In one of these isles be folk of great stature, as giants. And they be hideous for to look upon. And they have but one eye, and that is in the middle of the front. And they eat nothing but raw flesh and raw fish.
And in another isle toward the south dwell folk of foul stature and of cursed kind that have no heads. And their eyen be in their shoulders.
And in another isle be folk that have the face all flat, all plain, without nose and without mouth. But they have two small holes, all round, instead of their eyes, and their mouth is plat also without lips.
And in another isle be folk of foul fashion and shape that have the lip above the mouth so great, that when they sleep in the sun they cover all the face with that lip.
And in another isle there be little folk, as dwarfs. And they be two so much as the pigmies. And they have no mouth; but instead of their mouth they have a little round hole, and when they shall eat or drink, they take through a pipe or a pen or such a thing, and suck it in, for they have no tongue; and therefore they speak not, but they make a manner of hissing as an adder doth, and they make signs one to another as monks do, by the which every of them understandeth other.
And in another isle be folk that have great ears and long, that hang down to their knees.
And in another isle be folk that have horses' feet. And they be strong and mighty, and swift runners; for they take wild beasts with running, and eat them.
And in another isle be folk that go upon their hands and their feet as beasts. And they be all skinned and feathered, and they will leap as lightly into trees, and from tree to tree, as it were squirrels or apes.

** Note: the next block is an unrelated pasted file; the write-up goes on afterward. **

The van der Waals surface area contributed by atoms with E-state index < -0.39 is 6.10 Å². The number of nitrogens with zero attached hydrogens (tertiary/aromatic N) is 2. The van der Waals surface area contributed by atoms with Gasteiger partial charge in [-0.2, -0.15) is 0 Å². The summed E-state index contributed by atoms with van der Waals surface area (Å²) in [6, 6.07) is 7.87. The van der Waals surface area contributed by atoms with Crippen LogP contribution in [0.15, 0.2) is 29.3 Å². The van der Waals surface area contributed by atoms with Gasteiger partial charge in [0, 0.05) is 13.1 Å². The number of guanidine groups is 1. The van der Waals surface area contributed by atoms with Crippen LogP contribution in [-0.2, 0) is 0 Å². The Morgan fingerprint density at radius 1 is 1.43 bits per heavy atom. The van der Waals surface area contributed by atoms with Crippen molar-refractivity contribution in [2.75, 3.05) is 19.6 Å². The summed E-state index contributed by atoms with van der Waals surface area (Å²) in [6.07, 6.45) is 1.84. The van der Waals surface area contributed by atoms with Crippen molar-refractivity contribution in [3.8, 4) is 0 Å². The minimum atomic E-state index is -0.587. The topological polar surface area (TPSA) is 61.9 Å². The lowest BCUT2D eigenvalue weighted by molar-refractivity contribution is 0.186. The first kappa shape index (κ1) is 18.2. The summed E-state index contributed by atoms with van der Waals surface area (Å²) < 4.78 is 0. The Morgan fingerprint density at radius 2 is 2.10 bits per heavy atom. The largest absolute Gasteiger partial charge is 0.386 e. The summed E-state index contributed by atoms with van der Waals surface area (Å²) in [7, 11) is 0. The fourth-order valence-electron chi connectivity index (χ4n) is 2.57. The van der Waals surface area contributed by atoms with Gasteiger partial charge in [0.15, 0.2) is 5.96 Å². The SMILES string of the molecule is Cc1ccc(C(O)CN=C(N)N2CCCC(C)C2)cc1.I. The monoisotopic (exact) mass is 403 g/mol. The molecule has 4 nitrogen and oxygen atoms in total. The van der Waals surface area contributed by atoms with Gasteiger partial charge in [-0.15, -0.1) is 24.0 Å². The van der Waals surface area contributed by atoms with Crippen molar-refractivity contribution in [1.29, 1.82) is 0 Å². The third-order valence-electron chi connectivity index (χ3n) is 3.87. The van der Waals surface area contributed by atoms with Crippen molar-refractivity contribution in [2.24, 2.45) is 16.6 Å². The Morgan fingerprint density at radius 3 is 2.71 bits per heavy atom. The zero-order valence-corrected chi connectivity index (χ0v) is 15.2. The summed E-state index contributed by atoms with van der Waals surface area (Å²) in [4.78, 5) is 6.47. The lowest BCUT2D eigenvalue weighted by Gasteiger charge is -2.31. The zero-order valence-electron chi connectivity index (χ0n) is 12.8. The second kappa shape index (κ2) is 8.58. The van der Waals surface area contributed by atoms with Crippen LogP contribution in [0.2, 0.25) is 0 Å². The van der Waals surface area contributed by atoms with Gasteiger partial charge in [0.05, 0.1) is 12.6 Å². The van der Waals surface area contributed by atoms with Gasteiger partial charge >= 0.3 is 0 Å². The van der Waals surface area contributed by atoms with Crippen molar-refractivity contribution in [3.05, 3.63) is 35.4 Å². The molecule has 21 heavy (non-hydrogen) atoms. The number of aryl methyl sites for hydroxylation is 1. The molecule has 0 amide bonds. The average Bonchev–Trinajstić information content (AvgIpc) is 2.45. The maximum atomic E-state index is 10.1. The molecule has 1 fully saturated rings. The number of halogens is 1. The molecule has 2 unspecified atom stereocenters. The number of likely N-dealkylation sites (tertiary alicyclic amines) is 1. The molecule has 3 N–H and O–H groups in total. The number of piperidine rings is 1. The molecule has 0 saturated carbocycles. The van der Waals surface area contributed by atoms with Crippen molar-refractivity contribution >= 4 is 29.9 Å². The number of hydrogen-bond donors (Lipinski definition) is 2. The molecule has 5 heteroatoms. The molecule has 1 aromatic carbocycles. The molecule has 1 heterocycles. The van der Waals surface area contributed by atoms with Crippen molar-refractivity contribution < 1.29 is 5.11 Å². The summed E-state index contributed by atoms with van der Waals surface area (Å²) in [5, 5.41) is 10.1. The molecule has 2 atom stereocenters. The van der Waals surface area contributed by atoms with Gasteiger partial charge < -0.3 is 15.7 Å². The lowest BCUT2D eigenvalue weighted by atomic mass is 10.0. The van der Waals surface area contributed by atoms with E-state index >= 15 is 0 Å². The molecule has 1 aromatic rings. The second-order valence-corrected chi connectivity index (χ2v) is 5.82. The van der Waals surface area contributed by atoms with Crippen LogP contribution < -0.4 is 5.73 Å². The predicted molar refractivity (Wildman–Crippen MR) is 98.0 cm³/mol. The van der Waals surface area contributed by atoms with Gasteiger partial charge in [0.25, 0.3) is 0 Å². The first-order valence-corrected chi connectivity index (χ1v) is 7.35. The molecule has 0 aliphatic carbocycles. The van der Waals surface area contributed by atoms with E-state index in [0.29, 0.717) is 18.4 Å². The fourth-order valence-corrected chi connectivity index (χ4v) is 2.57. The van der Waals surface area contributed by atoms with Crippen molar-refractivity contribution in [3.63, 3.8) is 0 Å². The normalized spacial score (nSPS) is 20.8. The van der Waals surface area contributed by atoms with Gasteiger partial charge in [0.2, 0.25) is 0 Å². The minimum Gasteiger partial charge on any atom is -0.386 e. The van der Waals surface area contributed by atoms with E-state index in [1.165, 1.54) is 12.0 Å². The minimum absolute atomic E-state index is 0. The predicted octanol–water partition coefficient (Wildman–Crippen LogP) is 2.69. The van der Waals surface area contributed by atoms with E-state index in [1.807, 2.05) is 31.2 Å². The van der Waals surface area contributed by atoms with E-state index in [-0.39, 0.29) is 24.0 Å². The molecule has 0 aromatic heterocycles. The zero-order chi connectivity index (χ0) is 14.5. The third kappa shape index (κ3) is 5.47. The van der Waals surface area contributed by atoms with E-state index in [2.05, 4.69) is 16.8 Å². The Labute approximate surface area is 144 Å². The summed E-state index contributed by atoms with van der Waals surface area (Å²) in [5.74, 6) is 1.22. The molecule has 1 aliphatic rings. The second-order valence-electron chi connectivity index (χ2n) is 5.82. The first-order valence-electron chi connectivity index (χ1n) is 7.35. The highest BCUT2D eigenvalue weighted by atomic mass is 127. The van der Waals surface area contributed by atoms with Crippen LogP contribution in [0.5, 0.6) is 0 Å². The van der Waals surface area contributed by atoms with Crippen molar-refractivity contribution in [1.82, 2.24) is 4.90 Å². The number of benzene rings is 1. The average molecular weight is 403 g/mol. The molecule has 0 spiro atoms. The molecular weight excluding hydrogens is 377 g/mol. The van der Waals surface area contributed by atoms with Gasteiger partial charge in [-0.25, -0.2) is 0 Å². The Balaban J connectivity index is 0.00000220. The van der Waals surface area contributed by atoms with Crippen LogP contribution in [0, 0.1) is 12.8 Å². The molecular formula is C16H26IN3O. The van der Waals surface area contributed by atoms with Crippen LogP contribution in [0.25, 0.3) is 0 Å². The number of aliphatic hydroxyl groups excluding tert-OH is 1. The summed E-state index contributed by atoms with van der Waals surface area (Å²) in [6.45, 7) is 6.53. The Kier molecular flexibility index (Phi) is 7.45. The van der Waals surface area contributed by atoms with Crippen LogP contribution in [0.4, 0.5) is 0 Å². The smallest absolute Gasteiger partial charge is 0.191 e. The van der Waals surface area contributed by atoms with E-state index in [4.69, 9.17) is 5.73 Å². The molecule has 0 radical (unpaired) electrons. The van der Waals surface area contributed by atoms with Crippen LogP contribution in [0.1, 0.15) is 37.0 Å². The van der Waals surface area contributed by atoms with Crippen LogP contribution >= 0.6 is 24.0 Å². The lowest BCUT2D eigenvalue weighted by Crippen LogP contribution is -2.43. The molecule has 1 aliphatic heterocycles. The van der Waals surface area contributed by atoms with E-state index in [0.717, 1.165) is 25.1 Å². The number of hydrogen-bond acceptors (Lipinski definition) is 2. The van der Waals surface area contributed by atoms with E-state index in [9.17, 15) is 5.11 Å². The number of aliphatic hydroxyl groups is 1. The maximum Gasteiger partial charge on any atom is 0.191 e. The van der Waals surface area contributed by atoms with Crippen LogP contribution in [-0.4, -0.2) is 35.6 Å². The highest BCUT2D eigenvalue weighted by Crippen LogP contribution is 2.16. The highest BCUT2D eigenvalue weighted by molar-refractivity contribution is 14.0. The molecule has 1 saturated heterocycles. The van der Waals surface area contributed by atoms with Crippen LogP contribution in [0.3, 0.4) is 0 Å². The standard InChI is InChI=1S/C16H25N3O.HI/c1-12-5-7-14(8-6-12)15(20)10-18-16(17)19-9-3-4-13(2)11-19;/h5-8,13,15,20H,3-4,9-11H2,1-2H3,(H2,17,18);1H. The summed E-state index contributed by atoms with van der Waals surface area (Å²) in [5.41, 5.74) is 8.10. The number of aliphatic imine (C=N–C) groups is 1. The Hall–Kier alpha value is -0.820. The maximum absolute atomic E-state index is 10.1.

And in another isle be folk that be both man and woman, and they have kind; of that one and of that other. And they have but one pap on the one side, and on that other none. And they have members of generation of man and woman, and they use both when they list, once that one, and another time that other. And they get children, when they use the member of man; and they bear children, when they use the member of woman.
And in another isle be folk that go always upon their knees full marvellously. And at every pace that they go, it seemeth that they would fall. And they have in every foot eight toes.
Many other diverse folk of diverse natures be there in other isles about, of the which it were too long to tell, and therefore I pass over shortly.
Okay, so he might have got a few of the details a bit wrong but at least he knew, even back in 1356, that the world was round (please take note American high school teachers).
And after, go men to Belgrade, and enter into the land of Bougiers; and there pass men a bridge of stone that is upon the river of Marrok. And men pass through the land of Pyncemartz and come to Greece to the city of Nye, and to the city of Fynepape, and after to the city of Dandrenoble, and after to Constantinople, that was wont to be clept Bezanzon. And there dwelleth commonly the Emperor of Greece. And there is the most fair church and the most noble of all the world; and it is of Saint Sophie. And before that church is the image of Justinian the emperor, covered with gold, and he sitteth upon an horse y-crowned. And he was wont to hold a round apple of gold in his hand: but it is fallen out thereof. And men say there, that it is a token that the emperor hath lost a great part of his lands and of his lordships; for he was wont to be Emperor of Roumania and of Greece, of all Asia the less, and of the land of Syria, of the land of Judea in the which is Jerusalem, and of the land of Egypt, of Persia, and of Arabia. But he hath lost all but Greece; and that land he holds all only. And men would many times put the apple into the image's hand again, but it will not hold it. This apple betokeneth the lordship that he had over all the world, that is round. And the tother hand he lifteth up against the East, in token to menace the misdoers. This image stands upon a pillar of marble at Constantinople.